Variations in Intensity, Fundamental Frequency, and Voicing for Teachers in Occupational Versus Nonoccupational Settings

Hunter, Eric J.; Titze, Ingo R.
August 2010
Journal of Speech, Language & Hearing Research;Aug2010, Vol. 53 Issue 4, p862
Academic Journal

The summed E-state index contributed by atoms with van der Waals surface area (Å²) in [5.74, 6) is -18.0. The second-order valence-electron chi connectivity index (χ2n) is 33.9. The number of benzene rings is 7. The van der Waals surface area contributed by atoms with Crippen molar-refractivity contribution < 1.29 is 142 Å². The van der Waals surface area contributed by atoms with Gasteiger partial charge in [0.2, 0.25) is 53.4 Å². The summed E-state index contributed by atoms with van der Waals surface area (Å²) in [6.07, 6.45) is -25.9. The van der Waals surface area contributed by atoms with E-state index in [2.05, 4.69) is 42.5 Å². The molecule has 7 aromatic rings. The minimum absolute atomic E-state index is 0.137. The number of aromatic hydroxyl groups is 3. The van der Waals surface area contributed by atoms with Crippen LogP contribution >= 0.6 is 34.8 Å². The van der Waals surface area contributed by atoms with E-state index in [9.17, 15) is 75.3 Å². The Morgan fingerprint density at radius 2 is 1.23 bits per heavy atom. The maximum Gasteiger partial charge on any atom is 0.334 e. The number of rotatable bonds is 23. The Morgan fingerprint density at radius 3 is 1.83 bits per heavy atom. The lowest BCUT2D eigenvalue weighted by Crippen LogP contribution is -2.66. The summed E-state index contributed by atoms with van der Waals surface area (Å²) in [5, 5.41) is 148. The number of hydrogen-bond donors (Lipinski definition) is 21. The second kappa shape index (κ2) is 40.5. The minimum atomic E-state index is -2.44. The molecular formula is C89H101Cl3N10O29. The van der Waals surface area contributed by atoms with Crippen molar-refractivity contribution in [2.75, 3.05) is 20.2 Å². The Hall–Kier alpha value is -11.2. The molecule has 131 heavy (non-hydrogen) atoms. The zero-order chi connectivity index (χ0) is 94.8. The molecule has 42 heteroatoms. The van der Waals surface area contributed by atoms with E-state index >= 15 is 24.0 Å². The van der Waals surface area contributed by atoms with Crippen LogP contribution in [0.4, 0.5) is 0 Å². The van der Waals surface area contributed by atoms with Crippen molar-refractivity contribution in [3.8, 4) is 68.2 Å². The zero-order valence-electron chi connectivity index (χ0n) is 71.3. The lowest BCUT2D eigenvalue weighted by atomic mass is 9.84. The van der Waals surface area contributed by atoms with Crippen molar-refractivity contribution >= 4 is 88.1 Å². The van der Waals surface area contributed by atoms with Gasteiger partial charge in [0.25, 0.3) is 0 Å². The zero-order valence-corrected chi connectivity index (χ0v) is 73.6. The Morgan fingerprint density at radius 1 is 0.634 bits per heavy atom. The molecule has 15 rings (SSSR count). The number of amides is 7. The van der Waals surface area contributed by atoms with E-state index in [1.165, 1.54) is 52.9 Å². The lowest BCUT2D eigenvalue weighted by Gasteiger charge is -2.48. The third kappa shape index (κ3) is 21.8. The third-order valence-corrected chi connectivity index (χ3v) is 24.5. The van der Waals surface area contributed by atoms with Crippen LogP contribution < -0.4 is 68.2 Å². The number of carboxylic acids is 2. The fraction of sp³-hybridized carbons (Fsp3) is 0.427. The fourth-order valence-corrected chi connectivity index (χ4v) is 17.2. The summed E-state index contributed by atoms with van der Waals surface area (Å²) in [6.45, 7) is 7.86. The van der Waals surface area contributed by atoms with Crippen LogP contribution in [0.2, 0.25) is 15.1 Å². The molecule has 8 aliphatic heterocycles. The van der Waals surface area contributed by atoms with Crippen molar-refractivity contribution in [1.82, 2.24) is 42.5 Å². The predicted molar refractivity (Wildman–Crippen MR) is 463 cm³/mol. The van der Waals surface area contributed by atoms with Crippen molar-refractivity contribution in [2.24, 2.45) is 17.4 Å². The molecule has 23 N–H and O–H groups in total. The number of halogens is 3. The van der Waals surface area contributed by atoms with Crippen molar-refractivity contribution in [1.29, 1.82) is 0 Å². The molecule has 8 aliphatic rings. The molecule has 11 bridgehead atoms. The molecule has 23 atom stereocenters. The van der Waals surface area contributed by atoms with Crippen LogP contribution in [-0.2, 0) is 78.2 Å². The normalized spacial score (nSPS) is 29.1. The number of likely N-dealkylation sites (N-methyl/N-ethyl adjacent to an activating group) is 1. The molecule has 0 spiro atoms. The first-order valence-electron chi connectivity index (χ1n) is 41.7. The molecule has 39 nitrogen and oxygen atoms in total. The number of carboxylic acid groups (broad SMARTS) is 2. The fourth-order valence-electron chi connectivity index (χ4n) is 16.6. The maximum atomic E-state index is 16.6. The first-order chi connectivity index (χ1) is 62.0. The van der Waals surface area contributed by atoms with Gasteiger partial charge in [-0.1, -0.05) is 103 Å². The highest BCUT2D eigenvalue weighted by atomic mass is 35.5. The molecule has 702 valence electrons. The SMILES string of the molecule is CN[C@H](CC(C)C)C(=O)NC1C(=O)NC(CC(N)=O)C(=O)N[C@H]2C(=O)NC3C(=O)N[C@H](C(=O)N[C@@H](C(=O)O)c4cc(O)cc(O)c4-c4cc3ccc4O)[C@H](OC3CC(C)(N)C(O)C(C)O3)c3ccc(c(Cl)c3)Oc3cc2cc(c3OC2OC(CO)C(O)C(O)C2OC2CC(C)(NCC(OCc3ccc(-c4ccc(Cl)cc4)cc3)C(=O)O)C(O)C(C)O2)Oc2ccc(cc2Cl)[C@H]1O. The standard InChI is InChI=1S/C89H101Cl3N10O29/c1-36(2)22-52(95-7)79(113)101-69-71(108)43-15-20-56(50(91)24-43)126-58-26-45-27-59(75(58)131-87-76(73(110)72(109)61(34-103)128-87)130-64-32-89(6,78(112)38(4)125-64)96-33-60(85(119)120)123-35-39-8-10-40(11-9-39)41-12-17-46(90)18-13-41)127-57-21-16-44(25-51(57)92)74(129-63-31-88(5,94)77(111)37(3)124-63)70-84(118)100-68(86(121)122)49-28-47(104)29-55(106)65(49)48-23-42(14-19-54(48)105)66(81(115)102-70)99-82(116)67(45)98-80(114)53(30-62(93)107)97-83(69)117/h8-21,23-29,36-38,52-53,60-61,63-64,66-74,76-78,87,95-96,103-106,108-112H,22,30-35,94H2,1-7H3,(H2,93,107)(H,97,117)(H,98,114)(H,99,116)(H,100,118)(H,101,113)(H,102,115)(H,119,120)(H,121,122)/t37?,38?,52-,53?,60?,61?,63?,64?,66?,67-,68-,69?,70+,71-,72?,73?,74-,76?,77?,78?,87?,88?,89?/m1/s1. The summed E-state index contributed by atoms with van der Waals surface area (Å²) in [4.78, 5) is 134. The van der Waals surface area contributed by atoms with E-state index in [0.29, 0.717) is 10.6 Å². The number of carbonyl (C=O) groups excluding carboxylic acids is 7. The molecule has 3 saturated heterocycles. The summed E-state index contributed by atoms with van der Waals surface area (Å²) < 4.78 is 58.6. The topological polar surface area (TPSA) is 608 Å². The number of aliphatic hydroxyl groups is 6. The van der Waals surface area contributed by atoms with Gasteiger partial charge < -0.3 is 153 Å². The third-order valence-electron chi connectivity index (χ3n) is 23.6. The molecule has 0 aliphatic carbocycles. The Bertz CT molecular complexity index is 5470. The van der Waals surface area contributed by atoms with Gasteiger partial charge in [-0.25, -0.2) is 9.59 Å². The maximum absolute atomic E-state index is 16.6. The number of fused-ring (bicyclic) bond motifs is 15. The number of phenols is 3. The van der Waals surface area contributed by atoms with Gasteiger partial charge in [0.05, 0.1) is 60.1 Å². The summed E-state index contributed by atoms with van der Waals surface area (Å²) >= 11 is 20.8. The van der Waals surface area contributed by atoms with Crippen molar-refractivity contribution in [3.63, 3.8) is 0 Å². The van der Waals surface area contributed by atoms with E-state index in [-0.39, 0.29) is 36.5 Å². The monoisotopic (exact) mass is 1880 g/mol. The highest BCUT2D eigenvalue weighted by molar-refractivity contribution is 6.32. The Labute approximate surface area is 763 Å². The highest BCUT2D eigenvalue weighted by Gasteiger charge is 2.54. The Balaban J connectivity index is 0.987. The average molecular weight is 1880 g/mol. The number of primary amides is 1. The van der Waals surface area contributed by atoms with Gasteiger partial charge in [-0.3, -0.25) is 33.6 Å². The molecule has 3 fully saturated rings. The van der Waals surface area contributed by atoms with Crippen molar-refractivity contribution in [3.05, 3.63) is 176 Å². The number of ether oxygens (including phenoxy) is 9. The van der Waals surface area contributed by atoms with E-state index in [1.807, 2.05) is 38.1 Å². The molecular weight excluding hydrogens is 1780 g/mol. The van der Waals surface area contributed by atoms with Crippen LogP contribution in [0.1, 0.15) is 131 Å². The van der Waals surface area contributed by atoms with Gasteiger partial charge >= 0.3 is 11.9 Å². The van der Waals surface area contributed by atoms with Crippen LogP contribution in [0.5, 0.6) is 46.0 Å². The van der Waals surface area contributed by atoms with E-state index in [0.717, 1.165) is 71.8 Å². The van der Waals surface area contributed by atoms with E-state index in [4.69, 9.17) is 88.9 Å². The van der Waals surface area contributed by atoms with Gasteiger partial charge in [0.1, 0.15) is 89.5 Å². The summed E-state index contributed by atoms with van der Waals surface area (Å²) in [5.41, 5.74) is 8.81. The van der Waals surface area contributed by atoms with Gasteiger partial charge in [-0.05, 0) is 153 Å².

Purpose: In this study, the authors created a more concise picture of the vocal demands placed on teachers by comparing occupational voice use with nonoccupational voice use. Method: The authors used National Center for Voice and Speech voice dosimetry databank to calculate voicing percentage per hour as well as average dB SPL and fundamental frequency (F0). Occupational voice use (9:00 a.m.-3:00 p.m., weekdays) and nonoccupational voice use (4:00 p.m.-10:00 p.m., weekends) were compared (57 teachers, 2 weeks each). Results: Five key findings were uncovered: (1) Similar to previous studies, occupational voicing percentage per hour is more than twice that of nonoccupational voicing; (2) teachers experienced a wide range of occupational voicing percentages per hour (30 ± 11% per hr); (3) average occupational voice was about 1 dB SPL louder than the nonoccupational voice and remained constant throughout the day; (4) occupational voice exhibited an increased pitch and trended upward throughout the day; and (5) some apparent gender differences were shown. Conclusions: Data regarding voicing percentages, F0, and dB SPL provide critical insight into teachers' vocal health. Further, because nonoccupational voice use is added to an already overloaded voice, it may add key insights into recovery patterns and should be the focus of future studies.


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